Municipal Income Taxes
Tax Rates and Amounts Collected, by Municipality, Calendar
Municipal income taxes collected in Ohio during calendar year
1994 totaled $2,366,187,139. Of this amount $2,216,129,177
was collected by cities and $150,057,962 by villages. A total
of 524 municipalities (234 cities and 290 villages) levied a
Municipal income taxes are generally imposed on wages,
salaries, and other compensation earned by residents and on
nonresidents who work in the municipality. The income tax is
also applied to business net profits that are attributable to
activities in the municipality. Many municipalities allow a
partial or full credit to residents for taxes they have paid
to another municipality of employment.
State law requires that the rate must be uniform within a
municipality and cannot exceed one percent without a vote of
the people. Rates of taxation in 1994 ranged from a low of
0.50 percent to a high of 2.85 percent in the City of Euclid,
Cuyahoga County. The City of Euclid is the only municipality
to share revenue with their corresponding school district.
The recent tax increase of 0.85% (effective December 1994) is
split between the city and the Euclid Board of Education. Of
the 0.85%, 0.38% is allocated to the city while 0.47% is
allocated to the Board.
Administration of the municipal income tax is strictly local,
either by the cities and villages themselves or by central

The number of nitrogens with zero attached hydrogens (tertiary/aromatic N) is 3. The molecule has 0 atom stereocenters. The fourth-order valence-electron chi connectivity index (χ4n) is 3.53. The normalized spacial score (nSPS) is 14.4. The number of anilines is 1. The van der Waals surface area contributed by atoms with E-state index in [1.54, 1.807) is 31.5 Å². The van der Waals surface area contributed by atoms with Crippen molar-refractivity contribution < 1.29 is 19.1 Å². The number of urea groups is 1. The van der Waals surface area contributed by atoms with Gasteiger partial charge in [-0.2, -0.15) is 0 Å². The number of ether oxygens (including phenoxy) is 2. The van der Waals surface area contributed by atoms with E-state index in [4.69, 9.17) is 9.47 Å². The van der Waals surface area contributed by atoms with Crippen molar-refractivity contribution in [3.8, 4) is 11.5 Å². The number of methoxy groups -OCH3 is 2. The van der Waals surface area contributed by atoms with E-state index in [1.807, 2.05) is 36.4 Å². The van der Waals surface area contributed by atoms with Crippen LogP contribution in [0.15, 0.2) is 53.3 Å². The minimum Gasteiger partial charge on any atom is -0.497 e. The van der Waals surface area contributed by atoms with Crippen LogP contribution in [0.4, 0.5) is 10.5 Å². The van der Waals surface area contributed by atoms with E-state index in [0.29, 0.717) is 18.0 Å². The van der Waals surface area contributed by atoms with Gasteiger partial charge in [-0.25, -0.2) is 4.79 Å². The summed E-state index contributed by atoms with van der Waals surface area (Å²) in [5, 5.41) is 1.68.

collection agencies representing several municipalities.
Several municipalities had high percentage increases in
collections in 1994. A few of the increases were due to tax
rate adjustments which, in turn, resulted in higher
collections. Examples of increases due to rate adjustments
are the Village of Monroe, Butler County, up 372.9%, and the
City of Worthington, Franklin County, up 151.6%. The first
full year of collections in 1994 resulted in large variances
for the Village of Metamora, Fulton County up 77.64%, and the
Village of Plain City, Madison County, up 73.8%. Lastly, a
few municipalities reduced the credit which resulted in net
increases of collections. The Village of South Amherst,
Lorain County, reduced the credit from 100% to 50%; it
experienced a 244.7% increase in collections. Similarly, the
Village of Bloomdale, Wood County, changed the credit in the
same manner and increased collections by 50.5%.
Data for Table LG-11 was obtained from surveys conducted by
the Ohio Department of Taxation.